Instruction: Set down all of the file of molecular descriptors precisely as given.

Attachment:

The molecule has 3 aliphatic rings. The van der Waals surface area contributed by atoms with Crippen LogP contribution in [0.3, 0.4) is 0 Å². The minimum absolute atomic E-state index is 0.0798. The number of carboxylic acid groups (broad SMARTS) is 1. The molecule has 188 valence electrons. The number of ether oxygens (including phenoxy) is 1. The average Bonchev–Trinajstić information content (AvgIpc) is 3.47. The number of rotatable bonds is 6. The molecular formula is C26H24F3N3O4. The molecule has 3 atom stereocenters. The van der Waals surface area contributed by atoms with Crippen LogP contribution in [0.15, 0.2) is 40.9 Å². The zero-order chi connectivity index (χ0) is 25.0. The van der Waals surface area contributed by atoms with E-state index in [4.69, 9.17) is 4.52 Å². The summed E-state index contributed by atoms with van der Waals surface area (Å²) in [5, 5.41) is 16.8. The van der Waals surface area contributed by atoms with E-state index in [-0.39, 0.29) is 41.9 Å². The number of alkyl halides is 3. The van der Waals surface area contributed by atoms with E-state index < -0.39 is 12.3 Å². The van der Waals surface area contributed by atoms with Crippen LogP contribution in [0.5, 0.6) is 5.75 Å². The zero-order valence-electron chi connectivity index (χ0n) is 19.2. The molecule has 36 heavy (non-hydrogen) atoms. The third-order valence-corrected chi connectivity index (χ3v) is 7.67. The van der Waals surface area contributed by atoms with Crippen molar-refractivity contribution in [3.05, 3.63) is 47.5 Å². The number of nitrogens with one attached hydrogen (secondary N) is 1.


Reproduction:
The molecule has 3 aliphatic rings. The van der Waals surface area contributed by atoms with Crippen LogP contribution in [0.3, 0.4) is 0 Å². The minimum absolute atomic E-state index is 0.0798. The number of carboxylic acid groups (broad SMARTS) is 1. The molecule has 188 valence electrons. The number of ether oxygens (including phenoxy) is 1. The average Bonchev–Trinajstić information content (AvgIpc) is 3.47. The number of rotatable bonds is 6. The molecular formula is C26H24F3N3O4. The molecule has 3 atom stereocenters. The van der Waals surface area contributed by atoms with Crippen LogP contribution in [0.15, 0.2) is 40.9 Å². The zero-order chi connectivity index (χ0) is 25.0. The van der Waals surface area contributed by atoms with E-state index in [4.69, 9.17) is 4.52 Å². The summed E-state index contributed by atoms with van der Waals surface area (Å²) in [5, 5.41) is 16.8. The van der Waals surface area contributed by atoms with E-state index in [-0.39, 0.29) is 41.9 Å². The number of alkyl halides is 3. The van der Waals surface area contributed by atoms with E-state index < -0.39 is 12.3 Å². The van der Waals surface area contributed by atoms with Crippen LogP contribution in [0.5, 0.6) is 5.75 Å². The zero-order valence-electron chi connectivity index (χ0n) is 19.2. The molecule has 36 heavy (non-hydrogen) atoms. The third-order valence-corrected chi connectivity index (χ3v) is 7.67. The van der Waals surface area contributed by atoms with Crippen molar-refractivity contribution in [3.05, 3.63) is 47.5 Å². The number of nitrogens with one attached hydrogen (secondary N) is 1.